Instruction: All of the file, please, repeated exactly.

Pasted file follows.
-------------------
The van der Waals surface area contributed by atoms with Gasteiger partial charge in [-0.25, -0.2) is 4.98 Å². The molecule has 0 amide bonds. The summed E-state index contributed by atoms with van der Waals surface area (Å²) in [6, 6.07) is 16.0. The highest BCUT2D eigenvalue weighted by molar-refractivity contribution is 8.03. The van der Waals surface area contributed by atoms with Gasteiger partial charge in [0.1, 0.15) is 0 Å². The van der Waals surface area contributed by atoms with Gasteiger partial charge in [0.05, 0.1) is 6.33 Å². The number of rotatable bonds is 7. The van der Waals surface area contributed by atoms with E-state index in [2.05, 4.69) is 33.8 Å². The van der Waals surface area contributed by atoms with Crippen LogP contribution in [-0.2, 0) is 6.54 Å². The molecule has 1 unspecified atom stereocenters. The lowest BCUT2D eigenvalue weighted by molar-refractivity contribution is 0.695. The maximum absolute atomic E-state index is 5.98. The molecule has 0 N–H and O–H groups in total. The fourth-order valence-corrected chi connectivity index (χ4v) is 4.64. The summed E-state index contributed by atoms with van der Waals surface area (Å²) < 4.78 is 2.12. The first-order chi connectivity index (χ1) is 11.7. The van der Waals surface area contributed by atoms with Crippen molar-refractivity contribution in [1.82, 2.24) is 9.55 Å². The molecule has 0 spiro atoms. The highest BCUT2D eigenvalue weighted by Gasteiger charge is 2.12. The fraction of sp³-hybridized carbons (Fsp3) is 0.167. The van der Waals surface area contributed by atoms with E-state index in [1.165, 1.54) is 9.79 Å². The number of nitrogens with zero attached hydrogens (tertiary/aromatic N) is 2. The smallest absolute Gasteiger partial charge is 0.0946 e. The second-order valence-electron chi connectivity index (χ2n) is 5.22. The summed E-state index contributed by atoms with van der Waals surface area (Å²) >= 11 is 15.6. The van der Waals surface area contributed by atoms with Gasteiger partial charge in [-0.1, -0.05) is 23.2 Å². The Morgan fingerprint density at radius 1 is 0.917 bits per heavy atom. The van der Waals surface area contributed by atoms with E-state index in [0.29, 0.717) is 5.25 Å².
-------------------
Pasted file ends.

The van der Waals surface area contributed by atoms with Gasteiger partial charge in [-0.25, -0.2) is 4.98 Å². The molecule has 0 amide bonds. The summed E-state index contributed by atoms with van der Waals surface area (Å²) in [6, 6.07) is 16.0. The highest BCUT2D eigenvalue weighted by molar-refractivity contribution is 8.03. The van der Waals surface area contributed by atoms with Gasteiger partial charge in [0.1, 0.15) is 0 Å². The van der Waals surface area contributed by atoms with Gasteiger partial charge in [0.05, 0.1) is 6.33 Å². The number of rotatable bonds is 7. The van der Waals surface area contributed by atoms with E-state index in [2.05, 4.69) is 33.8 Å². The van der Waals surface area contributed by atoms with Crippen LogP contribution in [-0.2, 0) is 6.54 Å². The molecule has 1 unspecified atom stereocenters. The lowest BCUT2D eigenvalue weighted by molar-refractivity contribution is 0.695. The maximum absolute atomic E-state index is 5.98. The molecule has 0 N–H and O–H groups in total. The fourth-order valence-corrected chi connectivity index (χ4v) is 4.64. The summed E-state index contributed by atoms with van der Waals surface area (Å²) < 4.78 is 2.12. The first-order chi connectivity index (χ1) is 11.7. The van der Waals surface area contributed by atoms with Crippen molar-refractivity contribution in [1.82, 2.24) is 9.55 Å². The molecule has 0 spiro atoms. The highest BCUT2D eigenvalue weighted by Gasteiger charge is 2.12. The fraction of sp³-hybridized carbons (Fsp3) is 0.167. The van der Waals surface area contributed by atoms with E-state index in [1.165, 1.54) is 9.79 Å². The number of nitrogens with zero attached hydrogens (tertiary/aromatic N) is 2. The smallest absolute Gasteiger partial charge is 0.0946 e. The second-order valence-electron chi connectivity index (χ2n) is 5.22. The summed E-state index contributed by atoms with van der Waals surface area (Å²) >= 11 is 15.6. The van der Waals surface area contributed by atoms with Gasteiger partial charge in [-0.1, -0.05) is 23.2 Å². The Morgan fingerprint density at radius 1 is 0.917 bits per heavy atom. The van der Waals surface area contributed by atoms with E-state index in [0.29, 0.717) is 5.25 Å².